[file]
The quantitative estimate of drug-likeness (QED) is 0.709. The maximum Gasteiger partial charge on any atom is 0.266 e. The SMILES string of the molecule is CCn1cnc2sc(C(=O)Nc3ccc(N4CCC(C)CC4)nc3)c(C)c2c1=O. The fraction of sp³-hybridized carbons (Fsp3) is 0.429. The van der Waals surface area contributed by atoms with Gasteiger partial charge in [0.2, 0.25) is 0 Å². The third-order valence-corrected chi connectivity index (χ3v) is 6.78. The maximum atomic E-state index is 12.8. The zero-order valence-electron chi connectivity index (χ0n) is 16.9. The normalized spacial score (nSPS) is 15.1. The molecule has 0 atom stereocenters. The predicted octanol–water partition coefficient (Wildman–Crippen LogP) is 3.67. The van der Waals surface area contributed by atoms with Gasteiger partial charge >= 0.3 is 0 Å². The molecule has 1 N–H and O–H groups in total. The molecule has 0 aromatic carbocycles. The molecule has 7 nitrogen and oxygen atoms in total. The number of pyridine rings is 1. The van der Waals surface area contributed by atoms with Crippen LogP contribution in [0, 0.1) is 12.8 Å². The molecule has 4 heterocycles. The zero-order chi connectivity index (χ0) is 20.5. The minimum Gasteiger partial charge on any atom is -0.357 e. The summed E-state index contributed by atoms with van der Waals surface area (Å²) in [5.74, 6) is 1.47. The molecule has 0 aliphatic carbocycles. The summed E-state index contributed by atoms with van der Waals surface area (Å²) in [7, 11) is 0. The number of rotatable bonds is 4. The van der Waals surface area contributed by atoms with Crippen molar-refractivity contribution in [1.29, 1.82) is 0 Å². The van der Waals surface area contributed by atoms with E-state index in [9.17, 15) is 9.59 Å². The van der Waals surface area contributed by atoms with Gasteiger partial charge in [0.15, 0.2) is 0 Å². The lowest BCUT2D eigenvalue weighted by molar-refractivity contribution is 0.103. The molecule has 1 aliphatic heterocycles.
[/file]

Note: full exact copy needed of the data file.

The quantitative estimate of drug-likeness (QED) is 0.709. The maximum Gasteiger partial charge on any atom is 0.266 e. The SMILES string of the molecule is CCn1cnc2sc(C(=O)Nc3ccc(N4CCC(C)CC4)nc3)c(C)c2c1=O. The fraction of sp³-hybridized carbons (Fsp3) is 0.429. The van der Waals surface area contributed by atoms with Gasteiger partial charge in [0.2, 0.25) is 0 Å². The third-order valence-corrected chi connectivity index (χ3v) is 6.78. The maximum atomic E-state index is 12.8. The zero-order valence-electron chi connectivity index (χ0n) is 16.9. The normalized spacial score (nSPS) is 15.1. The molecule has 0 atom stereocenters. The predicted octanol–water partition coefficient (Wildman–Crippen LogP) is 3.67. The van der Waals surface area contributed by atoms with Gasteiger partial charge >= 0.3 is 0 Å². The molecule has 1 N–H and O–H groups in total. The molecule has 0 aromatic carbocycles. The molecule has 7 nitrogen and oxygen atoms in total. The number of pyridine rings is 1. The van der Waals surface area contributed by atoms with Crippen LogP contribution in [0, 0.1) is 12.8 Å². The molecule has 4 heterocycles. The zero-order chi connectivity index (χ0) is 20.5. The minimum Gasteiger partial charge on any atom is -0.357 e. The summed E-state index contributed by atoms with van der Waals surface area (Å²) in [5.74, 6) is 1.47. The molecule has 0 aliphatic carbocycles. The summed E-state index contributed by atoms with van der Waals surface area (Å²) in [7, 11) is 0. The number of rotatable bonds is 4. The van der Waals surface area contributed by atoms with Crippen molar-refractivity contribution in [1.29, 1.82) is 0 Å². The van der Waals surface area contributed by atoms with E-state index in [9.17, 15) is 9.59 Å². The van der Waals surface area contributed by atoms with Gasteiger partial charge in [0.15, 0.2) is 0 Å². The lowest BCUT2D eigenvalue weighted by molar-refractivity contribution is 0.103. The molecule has 1 aliphatic heterocycles.